Overactive bladder syndrome
Overactive bladder syndrome (OBS) or simply overactive bladder is a condition in which a person feels the need to urinate much more often than is normal. It can also be characterized by a sudden urge to urinate which cannot be controlled. This can lead to the inability to control urination, which is known as urinary incontinence.
Definition & Facts
According to experts, more than 33 million Americans suffer from an overactive bladder. This amounts to about 30% of men and 40% of women. The number of those experiencing overactive bladder, however, may actually be much higher. Many cases may go undiagnosed because the patient is ashamed or embarrassed to admit they are experiencing incontinence issues or they simply may not realize they are suffering from a medical condition for which help is available.
Symptoms & Complaints
There is also a strong, sudden urge to urinate. Individuals find it difficult to hold their urine and this leads to frequent bouts of incontinence. Unlike other urinary tract disorders, there is no physical pain associated with OBS.
It can, however, be extremely challenging emotionally. Bouts of incontinence can become embarrassing and the need for constant access to bathroom facilities can cause people to limit activities such as travel.
In the urinary system, the kidneys produce urine which then drains into the urinary bladder. As the bladder fills, nerve signals are sent to the brain which let the body know the bladder is getting full.
People with a normally functioning urinary tract system can put off urinating for some time. When they are ready to urinate, the brain sends a signal to the bladder muscles which contract to force the urine out of the bladder through the urethra, the tube that carries urine from the body.
In people with overactive bladder syndrome, the muscles of the bladder begin to contract involuntarily. This can occur even if there is only a small amount of urine in the bladder.
OBS can be caused by misfiring of the nerves between the brain and the bladder which causes the brain to signal the bladder to empty even when it isn’t full. It can also be due to bladder muscles being overactive. In many cases, the specific cause of overactive bladder syndrome isn’t known in which it is said to be idiopathic.
Overactive bladder syndrome may be caused by certain medications, high urine production associated with poor kidney function or diabetes mellitus, and neurological disorders such as Parkinson’s disease and multiple sclerosis. There is a higher risk for OBS in postmenopausal women as well as men who have had prostate problems.
Diagnosis & Tests
Diagnosis of overactive bladder syndrome will begin with a complete medical history and physical examination. The exam will focus on the abdomen, pelvis, and genitals. In men, this exam will also include checking the prostate because an enlarged prostate (benign prostatic hyperplasia) often produces many of the same symptoms as OBS and must be ruled out.
The doctor may ask the patient to keep a bladder diary to document how often he or she urinates in a 24-hour period as well as any bouts of incontinence. Clinical urine tests will be ordered in which a urine sample will be collected and checked for infection and the presence of blood in the urine (hematuria).
The doctor will then likely refer the patient to a specialist. There are several types of diagnostic testing the specialist may perform. Urodynamic testing may be used to see how the lower urinary tract stores and releases urine. The doctor may also choose to insert a small tube called a catheter through the urethra and into the bladder in order to drain and measure the remaining urine.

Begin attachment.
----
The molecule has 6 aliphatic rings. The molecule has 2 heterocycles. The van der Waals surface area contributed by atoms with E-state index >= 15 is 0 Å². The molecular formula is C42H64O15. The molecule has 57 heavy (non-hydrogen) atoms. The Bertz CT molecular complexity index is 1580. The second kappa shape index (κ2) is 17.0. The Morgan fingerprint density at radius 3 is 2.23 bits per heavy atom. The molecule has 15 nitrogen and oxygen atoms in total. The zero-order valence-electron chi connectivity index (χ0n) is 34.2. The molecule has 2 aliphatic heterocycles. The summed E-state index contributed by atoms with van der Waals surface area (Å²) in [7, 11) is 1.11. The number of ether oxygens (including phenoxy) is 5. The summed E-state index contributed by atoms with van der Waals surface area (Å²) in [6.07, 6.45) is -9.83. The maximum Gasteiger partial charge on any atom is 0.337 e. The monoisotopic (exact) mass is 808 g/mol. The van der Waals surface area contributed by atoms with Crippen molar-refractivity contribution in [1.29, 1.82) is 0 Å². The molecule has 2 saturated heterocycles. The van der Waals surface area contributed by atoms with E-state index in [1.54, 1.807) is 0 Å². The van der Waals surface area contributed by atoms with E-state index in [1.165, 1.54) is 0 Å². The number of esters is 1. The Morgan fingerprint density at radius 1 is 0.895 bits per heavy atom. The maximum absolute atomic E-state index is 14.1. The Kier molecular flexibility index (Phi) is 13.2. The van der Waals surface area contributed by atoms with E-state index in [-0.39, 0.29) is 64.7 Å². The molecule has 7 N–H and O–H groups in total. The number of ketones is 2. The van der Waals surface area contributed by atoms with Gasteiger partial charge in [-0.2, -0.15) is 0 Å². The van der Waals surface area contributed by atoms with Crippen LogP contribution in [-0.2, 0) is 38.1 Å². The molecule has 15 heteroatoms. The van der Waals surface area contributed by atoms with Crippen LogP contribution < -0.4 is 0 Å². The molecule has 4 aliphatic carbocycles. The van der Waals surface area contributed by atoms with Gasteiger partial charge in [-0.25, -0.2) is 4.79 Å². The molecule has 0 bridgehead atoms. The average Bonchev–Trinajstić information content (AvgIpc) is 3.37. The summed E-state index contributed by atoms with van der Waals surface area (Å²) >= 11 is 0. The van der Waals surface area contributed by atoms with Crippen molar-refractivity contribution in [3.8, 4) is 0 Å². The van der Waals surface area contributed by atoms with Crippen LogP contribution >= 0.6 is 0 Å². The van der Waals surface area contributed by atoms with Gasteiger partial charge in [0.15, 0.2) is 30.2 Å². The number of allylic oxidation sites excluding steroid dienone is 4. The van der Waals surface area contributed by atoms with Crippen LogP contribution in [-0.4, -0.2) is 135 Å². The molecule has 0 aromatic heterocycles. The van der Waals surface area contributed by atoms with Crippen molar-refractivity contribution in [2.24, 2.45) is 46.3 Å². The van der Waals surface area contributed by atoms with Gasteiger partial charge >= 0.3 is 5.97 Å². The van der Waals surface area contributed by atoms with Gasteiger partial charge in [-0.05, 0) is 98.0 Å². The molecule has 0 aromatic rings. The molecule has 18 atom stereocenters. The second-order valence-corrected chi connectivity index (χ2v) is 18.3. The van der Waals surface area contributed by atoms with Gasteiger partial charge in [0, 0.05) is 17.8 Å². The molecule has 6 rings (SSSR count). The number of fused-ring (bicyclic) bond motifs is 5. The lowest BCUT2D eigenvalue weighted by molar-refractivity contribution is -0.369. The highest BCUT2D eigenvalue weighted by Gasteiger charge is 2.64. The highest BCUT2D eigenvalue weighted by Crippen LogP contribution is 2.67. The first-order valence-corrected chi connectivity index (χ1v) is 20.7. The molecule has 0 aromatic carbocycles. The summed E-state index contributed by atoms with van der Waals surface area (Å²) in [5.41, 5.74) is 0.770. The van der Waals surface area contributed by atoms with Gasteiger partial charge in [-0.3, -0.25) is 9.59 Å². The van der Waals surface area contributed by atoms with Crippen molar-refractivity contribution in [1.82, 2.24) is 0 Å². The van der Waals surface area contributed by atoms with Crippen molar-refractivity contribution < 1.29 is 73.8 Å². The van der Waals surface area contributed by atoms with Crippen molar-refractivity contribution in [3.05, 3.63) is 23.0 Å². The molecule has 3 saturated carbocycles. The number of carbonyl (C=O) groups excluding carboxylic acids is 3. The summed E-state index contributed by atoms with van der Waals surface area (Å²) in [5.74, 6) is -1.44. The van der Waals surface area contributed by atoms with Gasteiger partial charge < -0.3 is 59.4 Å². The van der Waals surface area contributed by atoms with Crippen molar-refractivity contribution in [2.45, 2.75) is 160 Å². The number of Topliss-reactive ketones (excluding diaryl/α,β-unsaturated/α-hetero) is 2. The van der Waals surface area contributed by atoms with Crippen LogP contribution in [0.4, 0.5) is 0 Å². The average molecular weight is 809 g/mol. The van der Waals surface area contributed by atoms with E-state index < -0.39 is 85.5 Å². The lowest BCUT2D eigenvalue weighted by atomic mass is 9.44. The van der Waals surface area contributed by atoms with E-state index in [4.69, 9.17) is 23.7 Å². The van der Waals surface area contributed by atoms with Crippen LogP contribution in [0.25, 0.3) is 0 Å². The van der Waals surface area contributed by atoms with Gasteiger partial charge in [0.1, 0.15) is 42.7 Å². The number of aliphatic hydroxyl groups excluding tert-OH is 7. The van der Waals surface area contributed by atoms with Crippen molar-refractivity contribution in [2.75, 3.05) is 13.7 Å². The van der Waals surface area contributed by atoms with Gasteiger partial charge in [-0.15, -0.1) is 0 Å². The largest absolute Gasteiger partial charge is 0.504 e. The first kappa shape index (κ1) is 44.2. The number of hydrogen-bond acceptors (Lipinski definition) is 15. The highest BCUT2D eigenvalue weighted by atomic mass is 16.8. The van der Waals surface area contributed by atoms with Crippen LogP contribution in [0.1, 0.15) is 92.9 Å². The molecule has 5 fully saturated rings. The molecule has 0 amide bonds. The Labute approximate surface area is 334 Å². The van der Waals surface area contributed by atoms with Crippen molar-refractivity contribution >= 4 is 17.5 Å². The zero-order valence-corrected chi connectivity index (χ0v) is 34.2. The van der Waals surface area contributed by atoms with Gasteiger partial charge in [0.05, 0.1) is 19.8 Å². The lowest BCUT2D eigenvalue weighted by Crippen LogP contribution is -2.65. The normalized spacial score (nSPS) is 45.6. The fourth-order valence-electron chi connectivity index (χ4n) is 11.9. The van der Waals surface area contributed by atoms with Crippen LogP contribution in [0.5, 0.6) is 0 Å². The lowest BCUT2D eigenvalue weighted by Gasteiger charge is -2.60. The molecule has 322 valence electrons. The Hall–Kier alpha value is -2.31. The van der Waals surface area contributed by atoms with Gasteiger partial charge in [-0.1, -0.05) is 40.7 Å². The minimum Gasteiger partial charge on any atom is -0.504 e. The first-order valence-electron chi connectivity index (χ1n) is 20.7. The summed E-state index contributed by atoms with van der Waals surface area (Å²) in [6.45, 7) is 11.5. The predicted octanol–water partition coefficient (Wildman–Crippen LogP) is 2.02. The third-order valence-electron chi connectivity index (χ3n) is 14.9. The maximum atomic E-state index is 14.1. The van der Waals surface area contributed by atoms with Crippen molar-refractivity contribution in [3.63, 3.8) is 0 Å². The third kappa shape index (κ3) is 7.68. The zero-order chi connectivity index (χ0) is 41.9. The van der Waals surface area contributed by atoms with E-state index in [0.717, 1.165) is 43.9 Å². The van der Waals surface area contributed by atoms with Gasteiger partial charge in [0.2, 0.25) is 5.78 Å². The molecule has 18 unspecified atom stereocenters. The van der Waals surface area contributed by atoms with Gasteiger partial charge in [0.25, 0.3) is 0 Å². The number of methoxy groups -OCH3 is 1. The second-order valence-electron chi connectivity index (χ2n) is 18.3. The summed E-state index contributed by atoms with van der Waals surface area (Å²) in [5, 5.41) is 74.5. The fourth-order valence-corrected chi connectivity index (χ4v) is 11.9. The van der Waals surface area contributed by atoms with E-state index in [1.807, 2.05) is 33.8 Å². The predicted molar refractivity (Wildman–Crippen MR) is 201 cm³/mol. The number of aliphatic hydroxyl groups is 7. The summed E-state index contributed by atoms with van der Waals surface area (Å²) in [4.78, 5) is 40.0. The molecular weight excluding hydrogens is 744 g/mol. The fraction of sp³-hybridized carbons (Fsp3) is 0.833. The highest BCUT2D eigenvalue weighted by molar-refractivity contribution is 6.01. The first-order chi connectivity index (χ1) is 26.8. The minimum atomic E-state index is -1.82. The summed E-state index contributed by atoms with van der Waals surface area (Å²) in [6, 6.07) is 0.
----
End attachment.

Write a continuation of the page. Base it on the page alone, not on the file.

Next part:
In a test called a cystoscopy, the doctor will insert a thin tube into the bladder. A lens on the end allows the doctor to examine the urethra and the lining of the bladder. This test is a type of endoscopy.
Treatment & Therapy
There are several medications available which help to relax the bladder and relieve symptoms of OBS. The doctor may also recommend the patient make some behavior modifications such as losing weight, limiting fluid consumption, and practicing exercises (such as Kegel exercises) to strengthen the muscles of the pelvic floor. Some doctors will suggest bladder training or scheduled urination as a means of regulating the number of times per day a patient uses the bathroom.
For more serious cases, there are more invasive methods of treatment available. An injection of Botox directly into the bladder tissues will partially paralyze the muscles, however, it has only been approved for use in patients with neurological diseases.
Sacral nerve stimulation can help to regulate the nerve signals to the bladder. If no other method of treatment works, surgery may be considered. A procedure exists which allows doctors to use a piece of the patient’s bowels to replace portions of the bladder.
As a last resort, the bladder may be removed completely (cystectomy). In this case, either a new bladder would be fashioned from portions of the patient’s gastrointestinal tract or a bag to collect the urine would be attached to the patient using a stoma, or opening, in the abdominal wall.
Prevention & Prophylaxis
Keeping the pelvic muscles strengthened is also helpful. This can be accomplished by practicing Kegel exercises daily. To do these, one should first empty the bladder of urine, contract the bladder muscles and hold for ten seconds, then release. Doctors suggest working up to performing ninety Kegel contractions per day.
For older men, regular prostate cancer screenings are vital. Any enlargement of the prostate should be monitored and its symptoms addressed.